Body-cam footage of Texas trooper contradicts woman's claim he sexually assaulted her

The attorney representing the woman who accused a Texas trooper of sexual assault after a traffic stop on Interstate 35, is apologizing after bodycam video contradicts claim


                            Body-cam footage of Texas trooper contradicts woman's claim he sexually assaulted her

A state trooper's body cam footage did not corroborate the story of a Texas woman who accused him of sexually harassing her during a traffic stop on Interstate 35, and now the lawyer representing the woman has apologized on behalf of his client for the false allegation, reported Fox News.

The woman in question, 37-year-old Sherita Dixon-Cole of Grapevine, had accused Officer Daniel Hubbard of sexual assault during a traffic stop on Sunday. However, S. Lee Merritt, the Philadelphia lawyer representing her, released a statement saying the evidence produced by the officer “directly conflicts with the accounts reported to my office” by Dixon-Cole.



Dixon-Cole was pulled over for a traffic violation at around 1:30 am on Sunday on southbound I-35 in Ellis County near US highway 287 and was arrested for driving under the influence. She was taken to Ellis County Jail.

“The body camera footage released directly conflicts with the accounts reported to my office,” Merritt said in press release Wednesday.

According to Dixon-Cole's previous testimony, she had alleged that after she failed a field sobriety test, Officer Hubbard had “suggested she could go home in exchange for sexual favors."

Meritt's initial press release also mentioned that after Sherita refused, she was taken to the officer's patrol vehicle and “forcefully groped, fondled and vaginally penetrated during a prolonged arrest.”



Dixon-Cole went so far as to say that Hubbard offered to take her to a remote location where she could secure her release in exchange for sexual favors while continuing his sexual advances all the way to the police station.

That being said, on Sunday evening, the Texas Department of Public Safety immediately denied those accusations.

“Upon learning of the allegations today, the department immediately took action to review the dash cam video. The video shows absolutely no evidence to support the serious accusations against the Trooper during the DWI arrest of the suspect,” the department said in a statement.



The revealing body cam video, which ran for almost two hours, was released midnight Tuesday. According to the department, it was “appalled that anyone would make such a despicable, slanderous and false accusation against a peace officer who willingly risks his life every day to protect and serve the public.”

Merritt's office issued the apology shortly after the video was made public.

“Officer Daniel Hubbard seems to comport himself professionally during the duration of the traffic stop and arrest and— without more— should be cleared of any wrongdoing,” he said in the statement.

“It is deeply troubling when innocent parties are falsely accused and I am truly sorry for any trouble these claims may have caused Officer Hubbard and his family. I take full responsibility for amplifying these claims to the point of national concern.”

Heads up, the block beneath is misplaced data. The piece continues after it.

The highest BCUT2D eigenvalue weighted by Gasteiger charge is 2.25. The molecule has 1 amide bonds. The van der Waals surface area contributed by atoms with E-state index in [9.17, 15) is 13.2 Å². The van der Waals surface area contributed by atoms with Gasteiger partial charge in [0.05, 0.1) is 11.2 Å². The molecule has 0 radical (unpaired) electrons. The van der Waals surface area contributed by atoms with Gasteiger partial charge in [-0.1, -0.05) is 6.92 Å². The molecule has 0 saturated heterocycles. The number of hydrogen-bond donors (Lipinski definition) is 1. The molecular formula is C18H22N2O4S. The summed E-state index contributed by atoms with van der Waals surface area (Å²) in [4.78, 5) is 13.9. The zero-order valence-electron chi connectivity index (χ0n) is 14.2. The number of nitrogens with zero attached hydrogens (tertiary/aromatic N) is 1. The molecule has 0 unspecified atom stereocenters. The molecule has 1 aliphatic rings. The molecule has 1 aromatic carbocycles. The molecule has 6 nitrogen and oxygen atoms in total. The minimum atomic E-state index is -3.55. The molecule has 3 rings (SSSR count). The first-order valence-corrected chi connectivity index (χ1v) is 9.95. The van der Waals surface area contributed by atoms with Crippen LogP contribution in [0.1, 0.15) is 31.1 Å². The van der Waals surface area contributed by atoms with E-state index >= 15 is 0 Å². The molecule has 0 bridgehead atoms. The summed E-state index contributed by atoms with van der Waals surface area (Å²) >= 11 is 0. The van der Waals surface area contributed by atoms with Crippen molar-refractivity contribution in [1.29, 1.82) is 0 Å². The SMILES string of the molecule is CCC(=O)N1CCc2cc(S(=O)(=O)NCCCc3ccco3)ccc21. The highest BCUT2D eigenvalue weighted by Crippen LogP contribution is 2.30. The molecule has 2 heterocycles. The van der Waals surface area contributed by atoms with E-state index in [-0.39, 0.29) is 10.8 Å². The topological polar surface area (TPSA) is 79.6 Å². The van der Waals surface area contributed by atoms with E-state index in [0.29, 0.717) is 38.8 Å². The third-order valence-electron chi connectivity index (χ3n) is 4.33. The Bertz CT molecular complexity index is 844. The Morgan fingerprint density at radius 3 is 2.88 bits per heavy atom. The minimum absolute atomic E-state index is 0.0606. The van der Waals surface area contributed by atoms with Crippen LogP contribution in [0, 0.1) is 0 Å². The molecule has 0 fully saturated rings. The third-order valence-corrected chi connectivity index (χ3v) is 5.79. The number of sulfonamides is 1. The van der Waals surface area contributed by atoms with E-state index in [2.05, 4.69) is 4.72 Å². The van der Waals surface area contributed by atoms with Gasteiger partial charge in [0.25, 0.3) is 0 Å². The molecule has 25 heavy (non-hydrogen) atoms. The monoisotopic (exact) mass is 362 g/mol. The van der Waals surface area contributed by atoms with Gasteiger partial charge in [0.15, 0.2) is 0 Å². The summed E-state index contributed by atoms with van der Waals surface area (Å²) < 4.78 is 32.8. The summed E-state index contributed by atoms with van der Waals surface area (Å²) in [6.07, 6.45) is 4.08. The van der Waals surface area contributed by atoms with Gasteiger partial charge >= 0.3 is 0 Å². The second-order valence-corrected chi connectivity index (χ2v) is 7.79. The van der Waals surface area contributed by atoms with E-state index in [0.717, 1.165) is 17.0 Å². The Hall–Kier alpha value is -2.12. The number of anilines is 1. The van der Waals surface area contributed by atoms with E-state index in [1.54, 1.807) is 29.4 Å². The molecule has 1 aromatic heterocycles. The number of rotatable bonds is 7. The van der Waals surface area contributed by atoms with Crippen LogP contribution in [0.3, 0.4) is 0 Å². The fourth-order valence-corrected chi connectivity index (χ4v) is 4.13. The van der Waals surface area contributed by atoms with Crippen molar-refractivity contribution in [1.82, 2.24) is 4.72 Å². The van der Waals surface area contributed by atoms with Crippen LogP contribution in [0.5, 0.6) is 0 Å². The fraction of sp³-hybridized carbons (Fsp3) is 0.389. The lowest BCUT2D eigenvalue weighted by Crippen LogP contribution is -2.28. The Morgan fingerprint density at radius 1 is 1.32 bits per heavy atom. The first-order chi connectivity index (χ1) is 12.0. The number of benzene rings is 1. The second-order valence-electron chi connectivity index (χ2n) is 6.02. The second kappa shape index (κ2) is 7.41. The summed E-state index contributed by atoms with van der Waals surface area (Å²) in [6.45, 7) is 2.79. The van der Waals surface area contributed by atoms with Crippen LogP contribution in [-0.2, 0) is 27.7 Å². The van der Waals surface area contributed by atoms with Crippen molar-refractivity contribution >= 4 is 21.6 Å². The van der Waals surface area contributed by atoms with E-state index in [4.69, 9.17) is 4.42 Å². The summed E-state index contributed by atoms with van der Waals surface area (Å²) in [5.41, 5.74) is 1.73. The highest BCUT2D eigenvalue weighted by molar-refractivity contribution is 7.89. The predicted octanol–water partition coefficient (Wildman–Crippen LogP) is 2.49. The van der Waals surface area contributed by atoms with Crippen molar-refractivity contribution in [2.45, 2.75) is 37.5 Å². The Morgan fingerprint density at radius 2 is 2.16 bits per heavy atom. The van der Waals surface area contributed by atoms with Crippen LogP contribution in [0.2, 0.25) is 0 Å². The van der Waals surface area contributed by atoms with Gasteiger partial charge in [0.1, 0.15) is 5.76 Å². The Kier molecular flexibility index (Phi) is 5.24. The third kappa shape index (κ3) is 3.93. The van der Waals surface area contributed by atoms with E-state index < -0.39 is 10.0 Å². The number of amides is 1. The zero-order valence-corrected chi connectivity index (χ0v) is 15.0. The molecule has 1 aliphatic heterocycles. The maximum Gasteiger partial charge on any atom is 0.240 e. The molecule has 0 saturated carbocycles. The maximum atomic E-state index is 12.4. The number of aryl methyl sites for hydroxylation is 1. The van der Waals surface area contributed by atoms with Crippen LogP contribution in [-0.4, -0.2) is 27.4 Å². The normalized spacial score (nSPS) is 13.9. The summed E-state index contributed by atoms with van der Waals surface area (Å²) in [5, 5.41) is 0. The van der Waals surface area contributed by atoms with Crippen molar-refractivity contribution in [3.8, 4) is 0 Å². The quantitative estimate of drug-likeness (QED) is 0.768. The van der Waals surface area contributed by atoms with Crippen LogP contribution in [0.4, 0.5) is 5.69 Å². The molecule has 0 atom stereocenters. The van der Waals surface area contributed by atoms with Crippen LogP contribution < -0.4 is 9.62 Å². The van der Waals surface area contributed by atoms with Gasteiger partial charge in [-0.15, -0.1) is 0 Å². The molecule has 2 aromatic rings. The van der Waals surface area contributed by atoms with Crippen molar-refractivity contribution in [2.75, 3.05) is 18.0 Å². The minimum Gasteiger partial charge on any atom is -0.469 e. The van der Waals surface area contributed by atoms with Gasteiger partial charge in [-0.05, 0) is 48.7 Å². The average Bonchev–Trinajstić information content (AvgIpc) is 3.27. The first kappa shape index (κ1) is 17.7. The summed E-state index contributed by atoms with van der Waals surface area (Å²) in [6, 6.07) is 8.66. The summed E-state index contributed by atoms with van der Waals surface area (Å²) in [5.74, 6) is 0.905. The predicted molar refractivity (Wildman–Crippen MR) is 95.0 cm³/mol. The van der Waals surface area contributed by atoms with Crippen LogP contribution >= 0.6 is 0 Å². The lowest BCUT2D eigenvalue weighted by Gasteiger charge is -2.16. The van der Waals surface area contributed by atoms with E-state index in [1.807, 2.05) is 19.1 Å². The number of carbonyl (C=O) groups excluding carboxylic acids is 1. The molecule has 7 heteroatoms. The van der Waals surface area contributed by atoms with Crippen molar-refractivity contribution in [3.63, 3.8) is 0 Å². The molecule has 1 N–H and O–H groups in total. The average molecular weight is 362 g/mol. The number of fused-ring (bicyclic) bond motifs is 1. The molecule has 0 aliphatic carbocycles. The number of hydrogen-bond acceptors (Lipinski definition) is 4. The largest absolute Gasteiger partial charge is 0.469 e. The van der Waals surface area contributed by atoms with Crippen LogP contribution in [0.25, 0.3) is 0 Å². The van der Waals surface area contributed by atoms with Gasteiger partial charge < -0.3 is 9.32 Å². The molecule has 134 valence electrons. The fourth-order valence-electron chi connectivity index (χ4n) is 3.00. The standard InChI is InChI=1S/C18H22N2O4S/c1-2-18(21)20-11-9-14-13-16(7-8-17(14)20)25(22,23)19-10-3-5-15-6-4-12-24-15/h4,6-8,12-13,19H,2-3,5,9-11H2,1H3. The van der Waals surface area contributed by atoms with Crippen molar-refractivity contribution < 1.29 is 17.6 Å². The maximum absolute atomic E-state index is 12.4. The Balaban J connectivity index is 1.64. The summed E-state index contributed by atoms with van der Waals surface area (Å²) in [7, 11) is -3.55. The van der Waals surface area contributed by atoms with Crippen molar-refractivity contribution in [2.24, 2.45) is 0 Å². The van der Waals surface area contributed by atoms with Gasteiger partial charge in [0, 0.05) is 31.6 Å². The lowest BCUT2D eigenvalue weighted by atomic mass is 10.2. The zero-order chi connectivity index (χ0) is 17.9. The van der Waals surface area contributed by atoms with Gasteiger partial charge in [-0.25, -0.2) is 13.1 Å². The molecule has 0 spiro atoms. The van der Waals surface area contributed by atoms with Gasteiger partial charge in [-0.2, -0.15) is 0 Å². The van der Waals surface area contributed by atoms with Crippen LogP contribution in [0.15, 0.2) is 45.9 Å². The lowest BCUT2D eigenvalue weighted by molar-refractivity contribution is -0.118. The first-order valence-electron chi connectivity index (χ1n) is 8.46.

The civil rights attorney also added that there were no signs of "tampering" in the evidence provided by the DPS.



Shaun King, a New York based activist and writer, asserted that Dixon-Cole was arrested because the trooper "didn't like her attitude" despite having passed all the field sobriety tests. His Twitter post with regards to the incident went viral.

According to King, Officer Hubbard, who had arrived at the scene of the traffic stop in response to a phone call from Cole, had sexually assaulted Dixon and threatened to shoot her fiancée.

The Department of Public Safety said it found no evidence to support the accusations after reviewing the footage from incident right after the Merritt's initial press release. They then sent the video over to the Ellis County District Attorney’s Office who authorized the release after double-checking the DPS's findings.



Having said that, the viral posts that circulated Dixon-Cole's false claims did do quite a lot of collateral damage.

KWTX-TV, a CBS-affiliated television station, reported that earlier this week, a Waco lawyer representing a second trooper with the same last name demanded that King and Merrit correct the false claims made by them as they made his client look bad even though he wasn't remotely involved in the incident.

Vance Dunnam Jr., representing Jarrod Kyle Hubbard, wrote a letter to King and Merrit on Monday, saying his client “have been erroneously identified through the internet and other means (including without limitation, by photograph, Facebook account, and contact information) as the officer involved in the event.”



"My client is not the Officer Daniel Hubbard...and is not a relative of that officer. My client has never been known as 'Daniel' and does not work or reside in Waxahachie, Texas," he wrote.

“The identification error has defamed and is defaming my client and his family resulting in substantial harassment and threats necessitating his discontinuation of his Facebook page” and to request “protection for himself and his family from appropriate law enforcement agencies.”



The lawyer also demanded that both Merritt and King act “immediately to minimize the harm that has been and is being caused (to) my client and his family (including without limitation, by publicly disseminating information clearly and unambiguously disclosing that my client is not and has been erroneously identified as the Officer Daniel Hubbard.”